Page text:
Last week we looked at the impending and very welcome comeback of many "boomerang" home buyers to the real estate market in the next few years. Just a reminder that boomerang buyers are those unfortunate individuals who ran into financial difficulties during the recession. They may have suffered a big drop in their credit rating, possibly due to a short sale or foreclosure on their property.
If you are one of that number then one of the first questions you may be asking is exactly when can you be reconsidered for a home loan?
As always with financial matters, the answer is not straightforward. Much depends on the circumstances that you found yourself in when you got into difficulties. Beyond that, it also depends on which type of home loan you are seeking, plus your current position.
The overall term that covers the recovery period is known as seasoning. As the name implies, it refers to a specific amount of time that must pass before you can be reconsidered for home finance.
To give you some idea of the time frames involved, let's look the broad seasoning requirements for a conventional mortgage:
Chapter 7 Bankruptcy - 4 years from Discharge Date.
Chapter 13 Bankruptcy - 2 years from Discharge Date, 4 years from Dismissal Date.
Foreclosure - 7 years from Recorded Date.*
Short Sale/Deed In Law - 4 years from sale.
Loan Modification - No seasoning required.*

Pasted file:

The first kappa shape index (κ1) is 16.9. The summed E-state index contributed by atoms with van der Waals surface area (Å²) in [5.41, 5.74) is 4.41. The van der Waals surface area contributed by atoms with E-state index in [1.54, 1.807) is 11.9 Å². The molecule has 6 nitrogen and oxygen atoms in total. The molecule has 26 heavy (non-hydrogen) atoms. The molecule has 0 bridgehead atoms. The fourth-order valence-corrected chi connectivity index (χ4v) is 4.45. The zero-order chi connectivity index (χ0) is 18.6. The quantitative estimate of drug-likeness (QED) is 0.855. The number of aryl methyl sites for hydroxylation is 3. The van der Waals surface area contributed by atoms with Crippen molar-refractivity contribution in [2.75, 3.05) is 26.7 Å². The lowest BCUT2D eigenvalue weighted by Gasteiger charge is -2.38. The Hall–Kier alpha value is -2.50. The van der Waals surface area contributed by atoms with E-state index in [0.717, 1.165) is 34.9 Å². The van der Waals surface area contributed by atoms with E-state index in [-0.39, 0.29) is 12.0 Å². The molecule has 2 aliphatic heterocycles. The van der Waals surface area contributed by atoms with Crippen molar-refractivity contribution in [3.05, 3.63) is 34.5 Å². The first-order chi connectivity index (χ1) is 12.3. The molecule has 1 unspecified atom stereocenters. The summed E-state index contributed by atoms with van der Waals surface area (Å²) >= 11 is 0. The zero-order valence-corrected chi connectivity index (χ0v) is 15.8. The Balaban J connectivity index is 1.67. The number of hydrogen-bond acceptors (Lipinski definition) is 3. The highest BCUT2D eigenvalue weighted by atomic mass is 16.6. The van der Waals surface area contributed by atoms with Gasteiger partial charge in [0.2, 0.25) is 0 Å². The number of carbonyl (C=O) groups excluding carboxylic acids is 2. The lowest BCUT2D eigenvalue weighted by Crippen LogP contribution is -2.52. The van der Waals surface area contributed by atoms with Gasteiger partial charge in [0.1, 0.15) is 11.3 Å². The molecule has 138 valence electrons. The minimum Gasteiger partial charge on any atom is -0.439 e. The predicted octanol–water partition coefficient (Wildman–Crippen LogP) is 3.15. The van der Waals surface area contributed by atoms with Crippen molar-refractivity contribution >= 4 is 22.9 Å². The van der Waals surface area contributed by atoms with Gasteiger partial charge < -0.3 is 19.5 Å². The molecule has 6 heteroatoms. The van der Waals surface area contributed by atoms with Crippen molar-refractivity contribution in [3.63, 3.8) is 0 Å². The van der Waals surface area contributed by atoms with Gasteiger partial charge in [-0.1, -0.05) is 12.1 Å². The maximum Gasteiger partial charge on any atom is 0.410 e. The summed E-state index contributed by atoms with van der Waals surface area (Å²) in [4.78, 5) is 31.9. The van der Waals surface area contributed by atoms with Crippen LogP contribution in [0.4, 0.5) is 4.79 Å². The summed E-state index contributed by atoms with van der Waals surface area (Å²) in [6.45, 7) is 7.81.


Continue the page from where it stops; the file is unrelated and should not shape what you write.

* - additional timing conditions may apply according to circumstances.
Other types of loan, such as Federal Housing Administration (FHA), Veteran Affairs (VA) or U.S. Department of Agriculture (USDA), have their own set of rules. In general there are shorter waiting times for Chapter 7/13 bankruptcy, foreclosures or short sales. There are longer periods when loan modifications have taken place, however, ranging from 1 to 3 years, according to circumstances. The precise criteria for seasoning timing also varies.
Apart from these general requirements, it is, of course, imperative that you ensure that your financial situation and current credit rating are in good shape too.
While getting back on the ladder isn't going to be easy, the great news is that there is hope and a clearly defined path back for those who fell victim to the slump years. Click here and contact our colleague Mark Smith of Summit Funding, Inc. for a more detailed and specific answer.